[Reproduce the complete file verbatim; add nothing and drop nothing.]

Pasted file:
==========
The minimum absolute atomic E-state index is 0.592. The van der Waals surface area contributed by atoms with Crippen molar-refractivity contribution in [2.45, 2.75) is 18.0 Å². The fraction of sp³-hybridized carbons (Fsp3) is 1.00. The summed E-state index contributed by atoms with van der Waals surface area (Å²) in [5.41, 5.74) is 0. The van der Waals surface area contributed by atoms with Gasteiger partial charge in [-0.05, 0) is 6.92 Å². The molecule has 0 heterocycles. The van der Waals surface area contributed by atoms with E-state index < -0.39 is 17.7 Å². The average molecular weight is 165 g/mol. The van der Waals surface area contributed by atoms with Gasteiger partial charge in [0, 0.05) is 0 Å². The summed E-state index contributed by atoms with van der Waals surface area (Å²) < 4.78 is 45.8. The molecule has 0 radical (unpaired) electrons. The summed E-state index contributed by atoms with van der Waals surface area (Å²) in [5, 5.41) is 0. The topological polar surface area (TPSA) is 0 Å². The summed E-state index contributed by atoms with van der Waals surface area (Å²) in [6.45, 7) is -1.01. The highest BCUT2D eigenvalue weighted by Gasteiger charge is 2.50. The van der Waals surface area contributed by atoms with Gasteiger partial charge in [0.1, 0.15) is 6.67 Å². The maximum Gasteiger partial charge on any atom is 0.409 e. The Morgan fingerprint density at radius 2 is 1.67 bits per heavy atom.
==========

The minimum absolute atomic E-state index is 0.592. The van der Waals surface area contributed by atoms with Crippen molar-refractivity contribution in [2.45, 2.75) is 18.0 Å². The fraction of sp³-hybridized carbons (Fsp3) is 1.00. The summed E-state index contributed by atoms with van der Waals surface area (Å²) in [5.41, 5.74) is 0. The van der Waals surface area contributed by atoms with Gasteiger partial charge in [-0.05, 0) is 6.92 Å². The molecule has 0 heterocycles. The van der Waals surface area contributed by atoms with E-state index < -0.39 is 17.7 Å². The average molecular weight is 165 g/mol. The van der Waals surface area contributed by atoms with Gasteiger partial charge in [0, 0.05) is 0 Å². The summed E-state index contributed by atoms with van der Waals surface area (Å²) < 4.78 is 45.8. The molecule has 0 radical (unpaired) electrons. The summed E-state index contributed by atoms with van der Waals surface area (Å²) in [5, 5.41) is 0. The topological polar surface area (TPSA) is 0 Å². The summed E-state index contributed by atoms with van der Waals surface area (Å²) in [6.45, 7) is -1.01. The highest BCUT2D eigenvalue weighted by Gasteiger charge is 2.50. The van der Waals surface area contributed by atoms with Gasteiger partial charge in [0.1, 0.15) is 6.67 Å². The maximum Gasteiger partial charge on any atom is 0.409 e. The Morgan fingerprint density at radius 2 is 1.67 bits per heavy atom.